Reserve Bank of India (RBI) governor Raghuram Rajan kept interest rates on hold–as widely predicted–at eight percent in the latest monetary policy on Tuesday, but indicated that there were clear risks to inflation.
India’s annual inflation fell to a near five-year low of 3.74 percent in August, but the consumer price index (CPI)–the benchmark index for the RBI–was at 7.80 percent in August. The bank was targeting CPI to fall to six percent by January 2016, but said it could be difficult.
“With international crude prices softening and relative stability in the foreign exchange market, some upside risks to inflation are receding. Yet, there are risks from food price shocks as the full effects of the monsoon’s passage unfold, and from geo-political developments that could materialise rapidly,” the RBI governor said in his statement, issued on the bank’s website.
India, whose crop output is largely dependent on the Southwest monsoon and irrigation facilities, witnessed delayed rains this year, which impacted sowing.
The bank governor said: On the medium-term objective (inflation of six percent by January 2016), the balance of risks is still to the upside, though somewhat lower than in the last policy statement. “This continues to warrant policy preparedness to contain pressures if the risks materialise,” he said.
“The RBI governor is trying to distance himself from taking an extreme position (on announcing future rate action),” Barclays chief India economist Siddhartha Sanyal said. But Sanyal expects the RBI to lower interest rates by up to 50 basis points by the first half of 2015, once inflation dips a bit more.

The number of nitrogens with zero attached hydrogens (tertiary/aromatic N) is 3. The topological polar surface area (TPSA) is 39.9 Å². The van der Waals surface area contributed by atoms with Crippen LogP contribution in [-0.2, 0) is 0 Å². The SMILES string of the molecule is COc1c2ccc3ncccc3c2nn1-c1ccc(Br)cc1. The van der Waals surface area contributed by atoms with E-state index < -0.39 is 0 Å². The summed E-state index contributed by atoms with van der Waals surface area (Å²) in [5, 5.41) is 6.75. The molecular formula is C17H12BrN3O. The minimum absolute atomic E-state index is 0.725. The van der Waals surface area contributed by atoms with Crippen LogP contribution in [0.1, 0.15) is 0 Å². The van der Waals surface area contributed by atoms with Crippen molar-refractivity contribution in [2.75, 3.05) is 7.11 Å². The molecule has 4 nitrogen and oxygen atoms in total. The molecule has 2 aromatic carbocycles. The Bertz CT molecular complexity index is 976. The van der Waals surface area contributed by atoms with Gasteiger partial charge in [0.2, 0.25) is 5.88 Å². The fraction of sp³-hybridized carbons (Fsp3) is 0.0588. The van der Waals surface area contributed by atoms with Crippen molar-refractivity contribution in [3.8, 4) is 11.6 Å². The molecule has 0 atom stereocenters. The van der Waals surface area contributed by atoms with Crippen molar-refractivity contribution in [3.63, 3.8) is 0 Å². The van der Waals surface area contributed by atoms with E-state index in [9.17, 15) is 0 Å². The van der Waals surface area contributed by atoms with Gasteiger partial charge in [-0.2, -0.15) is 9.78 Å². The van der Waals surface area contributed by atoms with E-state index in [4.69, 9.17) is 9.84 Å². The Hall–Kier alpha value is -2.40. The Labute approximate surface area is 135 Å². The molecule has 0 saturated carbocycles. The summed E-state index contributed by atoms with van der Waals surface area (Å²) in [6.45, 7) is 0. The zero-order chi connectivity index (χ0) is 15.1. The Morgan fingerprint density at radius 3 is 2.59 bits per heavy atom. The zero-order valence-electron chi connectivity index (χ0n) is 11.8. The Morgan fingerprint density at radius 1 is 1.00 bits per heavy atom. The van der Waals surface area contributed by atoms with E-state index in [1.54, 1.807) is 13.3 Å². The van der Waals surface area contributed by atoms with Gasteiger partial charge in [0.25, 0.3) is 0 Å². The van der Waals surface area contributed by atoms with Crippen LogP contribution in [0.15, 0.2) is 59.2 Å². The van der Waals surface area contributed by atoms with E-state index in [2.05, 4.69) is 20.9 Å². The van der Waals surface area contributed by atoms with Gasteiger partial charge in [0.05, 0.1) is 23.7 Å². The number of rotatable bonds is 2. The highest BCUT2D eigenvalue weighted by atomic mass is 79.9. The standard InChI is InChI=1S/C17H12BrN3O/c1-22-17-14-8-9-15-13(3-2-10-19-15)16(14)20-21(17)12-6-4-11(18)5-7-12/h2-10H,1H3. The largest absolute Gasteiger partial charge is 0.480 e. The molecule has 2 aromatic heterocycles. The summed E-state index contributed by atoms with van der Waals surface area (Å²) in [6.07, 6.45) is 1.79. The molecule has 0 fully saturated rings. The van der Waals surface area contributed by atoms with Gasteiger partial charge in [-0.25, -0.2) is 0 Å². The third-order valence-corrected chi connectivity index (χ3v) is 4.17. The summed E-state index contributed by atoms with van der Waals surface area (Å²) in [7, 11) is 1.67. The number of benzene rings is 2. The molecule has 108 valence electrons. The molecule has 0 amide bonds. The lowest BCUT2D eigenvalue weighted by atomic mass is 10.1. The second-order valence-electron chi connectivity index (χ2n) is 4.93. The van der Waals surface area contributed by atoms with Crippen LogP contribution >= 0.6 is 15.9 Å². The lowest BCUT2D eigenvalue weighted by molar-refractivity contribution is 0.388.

Dr Devendra Pant, chief economist with India Ratings, a Fitch group firm, expects the bank to lower rates by 25 basis points sometime around the first half of next year.
Both economists downplayed the risks of a hike in interest rates next year, once growth starts to pick up. “We expect growth to pick up next year, but it will not be enough to fuel sharp inflation and a hike in rates,” Pant said.
The RBI projected growth for 2014-15 at 5.5 percent. The bank also kept both the statutory liquidity ratio (SLR) and the cash reserve ratio (CRR) unchanged.
Deutsche Bank, in a September research report, had said that the dial is turning from vicious to virtuous. It said that declining crude oil and coal prices coupled with a dip in demand for gold would result in “multi-layered benefits for the Indian economy, its external accounts, capital markets and savings profiles,” according to its analysts Abhay Laijawala and Abhishek Saraf.
The fall in global oil and coal prices will be a huge positive for India, they had said in the report. Energy imports constitute about 33 percent of India’s total imports.
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